Volume 2, Number 2 - February 2, 2004

Sales of Big Dog Motorcycles, built in Wichita Kansas, continue to experience strong growth. Their next 3 months production is already sold. With major Asian competition, a price tag considerably over $20,000 on an item most consider discretionary purchase, and a nation-wide recession just ending, how do they do it?

Simply, they have removed anything that smells of “commodity” from their product and replaced it all with “unique.” Want your gas tank the colors of your alma mater with a picture of your mama on the side? No problem. As plant manager Willie Shew says, “if it’s okay for grandma to see, then we’ll paint it on.” Big Dog’s 300 plus employees (and growing) are all cross-trained, eager to support whatever the next customer
orders require.

Differentiation of product, service, and experience of the customer are keys to avoiding the lowest-price battles of commodity businesses. Frank Perdue and his chickens proved that anything can be differentiated. But operations must be able to support the promises profitably.

Perhaps for your industry, shipment within 24 hours of order receipt would beat back the “we’re cheaper” competitors. Perhaps the customization capabilities of Big Dog are the springboard to your success. Perhaps frequent leading-edge product introductions would rock the market and grow your share.

Position your operations to do what the marketplace can only dream of. The customers win, your employees win, and you win. But wishing won’t make it so. With sales and marketing, define the difference that Operations could make happen and the market will buy. And then define the operations strategy that will enable you to implement those promises profitably.

Under the leadership of Vince Nardy and the ownership of RockWood Equity Partners, Hunter more than tripled its sales since 2000. And that success led Behrman Capital to acquire Hunter within the last few weeks. Knowing a good thing when they see it, Behrman participated with Hunter’s senior management in the transaction, resulting in a stable management team with an interest in the business. Congratulations to Vince and his team.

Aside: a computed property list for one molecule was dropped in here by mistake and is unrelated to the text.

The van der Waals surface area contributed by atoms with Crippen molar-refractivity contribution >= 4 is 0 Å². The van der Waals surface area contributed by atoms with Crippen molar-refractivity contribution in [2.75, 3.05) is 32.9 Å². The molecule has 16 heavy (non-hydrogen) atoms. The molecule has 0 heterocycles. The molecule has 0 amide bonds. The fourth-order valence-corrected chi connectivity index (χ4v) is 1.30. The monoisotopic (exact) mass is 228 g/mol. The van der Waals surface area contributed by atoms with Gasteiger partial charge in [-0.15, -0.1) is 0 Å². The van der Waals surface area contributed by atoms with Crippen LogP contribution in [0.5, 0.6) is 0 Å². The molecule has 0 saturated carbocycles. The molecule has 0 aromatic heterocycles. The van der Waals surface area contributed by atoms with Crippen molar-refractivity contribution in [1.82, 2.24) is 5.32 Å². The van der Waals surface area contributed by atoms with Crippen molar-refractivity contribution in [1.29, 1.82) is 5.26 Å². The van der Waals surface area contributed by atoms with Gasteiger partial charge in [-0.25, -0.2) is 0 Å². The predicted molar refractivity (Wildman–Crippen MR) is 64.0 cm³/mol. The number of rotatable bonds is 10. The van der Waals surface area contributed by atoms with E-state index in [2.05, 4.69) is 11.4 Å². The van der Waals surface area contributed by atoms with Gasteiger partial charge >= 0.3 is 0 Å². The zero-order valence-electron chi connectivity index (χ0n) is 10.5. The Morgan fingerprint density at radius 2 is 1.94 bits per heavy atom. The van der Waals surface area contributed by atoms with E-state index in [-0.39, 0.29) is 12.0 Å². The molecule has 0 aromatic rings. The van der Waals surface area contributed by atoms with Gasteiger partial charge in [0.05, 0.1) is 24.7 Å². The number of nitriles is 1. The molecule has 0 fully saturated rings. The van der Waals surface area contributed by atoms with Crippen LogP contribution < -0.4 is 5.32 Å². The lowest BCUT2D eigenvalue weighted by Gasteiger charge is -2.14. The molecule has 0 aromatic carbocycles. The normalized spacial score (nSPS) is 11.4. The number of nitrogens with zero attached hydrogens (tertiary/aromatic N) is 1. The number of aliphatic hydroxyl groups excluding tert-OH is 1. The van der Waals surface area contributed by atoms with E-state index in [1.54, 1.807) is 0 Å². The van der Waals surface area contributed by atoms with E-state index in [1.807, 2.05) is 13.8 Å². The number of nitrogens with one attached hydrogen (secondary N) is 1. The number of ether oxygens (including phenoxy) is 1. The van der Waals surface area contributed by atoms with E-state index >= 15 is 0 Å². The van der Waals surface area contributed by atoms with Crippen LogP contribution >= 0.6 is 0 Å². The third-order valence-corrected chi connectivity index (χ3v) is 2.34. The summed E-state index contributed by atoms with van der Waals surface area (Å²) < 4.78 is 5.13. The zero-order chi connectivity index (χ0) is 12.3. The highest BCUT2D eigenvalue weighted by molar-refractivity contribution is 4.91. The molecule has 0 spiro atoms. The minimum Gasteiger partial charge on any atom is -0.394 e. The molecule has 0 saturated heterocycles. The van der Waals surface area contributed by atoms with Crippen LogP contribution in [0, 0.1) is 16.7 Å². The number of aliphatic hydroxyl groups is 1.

Winston Churchill once describe the UK and America as two countries separated by a common language. But we don’t have to go across the pond to find confusion.

As our operations and our markets increasingly include international business, we have to understand cultures, politics, and language different from our own. But many of us trip over misunderstandings within our own walls, with sister operations, with our domestic suppliers and customers, and with the business world around us. Whether you are talking to an “English as a first language” person or not, a few tips to avoid unnecessary and costly confusion include:

1) Avoid AA (Acronym Assumption) – Do not assume that your listener understands acronyms the same way you intend them; always describe what you mean with an acronym, at least the first time you use it in a conversation.

2) Utilize the experience of new employees to recognize when your company terminology causes question or confusion. One way is to have the new person take minutes at meetings; encourage them to ask for clarification of terms used to ensure accurate minutes.

Fulcrum ConsultingWorks, Inc. All rights reserved.
For reprint permission, just give Rebecca a call
or e-mail her at [email protected]